When I pulled up to the outskirts of the Chinese Cemetary, I was getting my gear together and then I heard the rolling chatter of Black Turnstones. I was excited to check out the rock-loving shorebirds in hopes that a Rock Sandpiper would be in the mix. I headed to the shore in the direction of the calls and found the rocks were alive with movement. Black Turnstones made up the majority of the birds, but there were several of each Surfbirds and Dunlin. Something put them up before I even made my way down to the rocks and I thought they might have left. Three Black Turnstones stayed behind for an extra minute and when they flew around the corner, I could tell they were heading to rocks on the east side of the point.
As I made my way around, I kicked up a Savannah Sparrow which is a pretty uncommon winter bird along the coast. I also saw some Bear's-foot Sanicle (Sanicula arctopoides) starting to come out. That is always a sure sign of spring. In fact, another common name for it is Footsteps of Spring.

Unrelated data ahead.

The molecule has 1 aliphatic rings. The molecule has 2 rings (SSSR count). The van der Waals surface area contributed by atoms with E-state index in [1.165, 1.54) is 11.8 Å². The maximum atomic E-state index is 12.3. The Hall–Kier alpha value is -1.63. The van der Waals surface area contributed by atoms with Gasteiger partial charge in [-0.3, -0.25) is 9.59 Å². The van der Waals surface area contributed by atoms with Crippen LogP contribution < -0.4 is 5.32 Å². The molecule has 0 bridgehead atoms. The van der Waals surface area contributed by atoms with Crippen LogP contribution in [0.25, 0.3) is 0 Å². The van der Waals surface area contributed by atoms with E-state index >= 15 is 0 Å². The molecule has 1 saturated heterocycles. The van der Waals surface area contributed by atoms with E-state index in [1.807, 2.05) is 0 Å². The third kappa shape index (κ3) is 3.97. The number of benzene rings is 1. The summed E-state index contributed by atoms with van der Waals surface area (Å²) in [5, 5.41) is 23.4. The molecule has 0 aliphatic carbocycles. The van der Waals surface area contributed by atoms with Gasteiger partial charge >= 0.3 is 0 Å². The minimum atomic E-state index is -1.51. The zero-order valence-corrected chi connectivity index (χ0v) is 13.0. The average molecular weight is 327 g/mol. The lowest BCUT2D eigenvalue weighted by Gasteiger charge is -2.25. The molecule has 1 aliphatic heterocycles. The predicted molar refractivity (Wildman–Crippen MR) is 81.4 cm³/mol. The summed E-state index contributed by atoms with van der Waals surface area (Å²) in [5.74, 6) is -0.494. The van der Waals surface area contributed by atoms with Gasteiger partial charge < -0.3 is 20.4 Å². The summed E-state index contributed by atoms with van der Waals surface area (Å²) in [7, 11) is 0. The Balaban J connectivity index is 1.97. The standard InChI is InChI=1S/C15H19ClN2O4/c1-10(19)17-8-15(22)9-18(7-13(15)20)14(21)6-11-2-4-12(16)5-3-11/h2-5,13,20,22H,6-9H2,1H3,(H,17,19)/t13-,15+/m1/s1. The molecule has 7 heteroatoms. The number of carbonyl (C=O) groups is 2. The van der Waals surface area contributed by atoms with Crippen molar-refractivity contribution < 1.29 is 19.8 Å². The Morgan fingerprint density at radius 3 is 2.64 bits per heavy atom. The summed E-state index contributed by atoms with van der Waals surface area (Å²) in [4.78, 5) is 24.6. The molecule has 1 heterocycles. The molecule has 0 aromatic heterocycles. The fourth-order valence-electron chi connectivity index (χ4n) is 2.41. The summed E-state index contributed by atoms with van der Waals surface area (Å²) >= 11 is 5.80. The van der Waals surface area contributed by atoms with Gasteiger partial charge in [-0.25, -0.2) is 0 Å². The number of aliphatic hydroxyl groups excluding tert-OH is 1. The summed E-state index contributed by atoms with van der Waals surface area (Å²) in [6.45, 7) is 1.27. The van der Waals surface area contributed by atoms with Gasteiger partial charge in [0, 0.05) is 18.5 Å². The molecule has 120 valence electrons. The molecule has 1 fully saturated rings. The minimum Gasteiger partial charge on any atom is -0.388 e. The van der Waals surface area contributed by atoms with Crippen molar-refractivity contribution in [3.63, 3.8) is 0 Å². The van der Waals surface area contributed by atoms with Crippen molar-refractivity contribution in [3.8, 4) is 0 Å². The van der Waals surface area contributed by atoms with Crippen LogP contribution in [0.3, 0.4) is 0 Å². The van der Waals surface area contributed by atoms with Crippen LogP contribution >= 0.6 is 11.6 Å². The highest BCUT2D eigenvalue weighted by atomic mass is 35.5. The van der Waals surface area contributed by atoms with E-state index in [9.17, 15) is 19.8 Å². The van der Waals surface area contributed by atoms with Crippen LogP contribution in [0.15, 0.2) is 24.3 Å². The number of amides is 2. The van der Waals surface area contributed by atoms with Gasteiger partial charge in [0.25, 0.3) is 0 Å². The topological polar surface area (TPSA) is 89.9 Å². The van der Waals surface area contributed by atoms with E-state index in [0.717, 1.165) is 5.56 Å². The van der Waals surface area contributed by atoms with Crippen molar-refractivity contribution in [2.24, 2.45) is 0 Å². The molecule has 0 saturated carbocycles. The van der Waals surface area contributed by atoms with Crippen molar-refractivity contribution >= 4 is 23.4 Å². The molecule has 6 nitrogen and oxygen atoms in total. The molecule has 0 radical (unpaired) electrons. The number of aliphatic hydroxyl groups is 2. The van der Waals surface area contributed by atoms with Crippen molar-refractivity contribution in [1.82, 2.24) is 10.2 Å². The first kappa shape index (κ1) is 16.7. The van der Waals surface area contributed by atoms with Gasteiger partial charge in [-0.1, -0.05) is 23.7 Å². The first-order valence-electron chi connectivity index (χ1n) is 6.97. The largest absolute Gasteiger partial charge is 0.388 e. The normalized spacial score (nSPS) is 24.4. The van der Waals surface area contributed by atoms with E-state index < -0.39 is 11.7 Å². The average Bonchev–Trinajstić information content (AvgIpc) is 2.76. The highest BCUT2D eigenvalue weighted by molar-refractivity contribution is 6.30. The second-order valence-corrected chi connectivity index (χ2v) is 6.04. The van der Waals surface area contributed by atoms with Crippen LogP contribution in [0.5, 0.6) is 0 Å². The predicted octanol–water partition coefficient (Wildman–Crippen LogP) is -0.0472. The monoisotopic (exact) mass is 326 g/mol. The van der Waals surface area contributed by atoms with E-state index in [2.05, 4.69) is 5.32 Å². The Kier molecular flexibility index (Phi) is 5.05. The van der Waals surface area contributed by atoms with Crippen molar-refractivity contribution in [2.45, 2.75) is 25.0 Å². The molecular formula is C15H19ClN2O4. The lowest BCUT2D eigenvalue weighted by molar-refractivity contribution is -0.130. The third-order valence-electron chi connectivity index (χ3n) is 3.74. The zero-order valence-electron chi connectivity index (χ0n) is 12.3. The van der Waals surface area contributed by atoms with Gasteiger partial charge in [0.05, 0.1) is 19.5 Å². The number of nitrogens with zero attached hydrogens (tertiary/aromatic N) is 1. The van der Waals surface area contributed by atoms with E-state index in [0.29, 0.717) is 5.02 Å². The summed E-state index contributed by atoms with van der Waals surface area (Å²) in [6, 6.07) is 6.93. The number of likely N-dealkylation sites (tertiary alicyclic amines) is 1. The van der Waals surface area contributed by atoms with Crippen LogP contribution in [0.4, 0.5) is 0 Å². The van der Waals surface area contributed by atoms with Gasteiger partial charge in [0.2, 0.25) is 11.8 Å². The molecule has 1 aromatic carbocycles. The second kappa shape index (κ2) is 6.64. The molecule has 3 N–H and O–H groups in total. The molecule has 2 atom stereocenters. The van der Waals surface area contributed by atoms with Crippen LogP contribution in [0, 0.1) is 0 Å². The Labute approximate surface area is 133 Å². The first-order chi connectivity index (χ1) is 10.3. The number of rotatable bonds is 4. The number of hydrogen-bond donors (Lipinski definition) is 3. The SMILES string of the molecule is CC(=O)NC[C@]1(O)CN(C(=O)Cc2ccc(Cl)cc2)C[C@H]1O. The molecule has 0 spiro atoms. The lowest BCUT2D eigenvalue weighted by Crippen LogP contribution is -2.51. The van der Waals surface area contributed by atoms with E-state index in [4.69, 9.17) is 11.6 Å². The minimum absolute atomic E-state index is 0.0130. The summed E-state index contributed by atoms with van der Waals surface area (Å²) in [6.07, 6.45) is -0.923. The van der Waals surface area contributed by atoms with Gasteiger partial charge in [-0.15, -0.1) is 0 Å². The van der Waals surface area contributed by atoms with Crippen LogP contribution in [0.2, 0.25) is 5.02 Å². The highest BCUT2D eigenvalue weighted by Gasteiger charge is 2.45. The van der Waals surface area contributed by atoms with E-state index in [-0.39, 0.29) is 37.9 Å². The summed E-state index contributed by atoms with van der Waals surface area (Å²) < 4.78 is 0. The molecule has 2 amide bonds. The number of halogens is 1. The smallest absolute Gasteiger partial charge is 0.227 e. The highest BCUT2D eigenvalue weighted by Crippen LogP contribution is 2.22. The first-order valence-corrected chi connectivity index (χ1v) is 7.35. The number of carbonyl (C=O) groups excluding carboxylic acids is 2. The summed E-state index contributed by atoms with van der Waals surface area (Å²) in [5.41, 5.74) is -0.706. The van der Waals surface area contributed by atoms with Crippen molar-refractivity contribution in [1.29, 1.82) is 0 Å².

|The lime green leaves of Bear's-foot Sanicle are a dead give away for this early-blooming and rare plant on southern Vancouver Island|
When I came up over the rock outcrop and looked down on the eastern rocky shoreline, I found the group of shorebirds busily picking through seaweed for invertebrates. I slowly worked my way down and eventually got myself to a great spot to watch and attempt to photograph the three species. Here are the results.
|The seaweed creates some nice colours to brighten up this Black Turnstone profile shot|
|A group of Dunlin was actively probing through a patch of green seaweed just five metres away|
|This classic Surfbird shot was my favourite of the lot - a nice pose, a little water, and some fucus|
|This was another Surfbird shot I was quite pleased with - they are sharp birds!|
Not a bad way to spend 45 minutes while Janean was getting her hair cut. If you're in Victoria in the next while, it's worth checking if the tide is low and heading to spots where there are rocky islets. They should be sporting groups of rock-loving birds and could even have a Rock Sandpiper in the mix.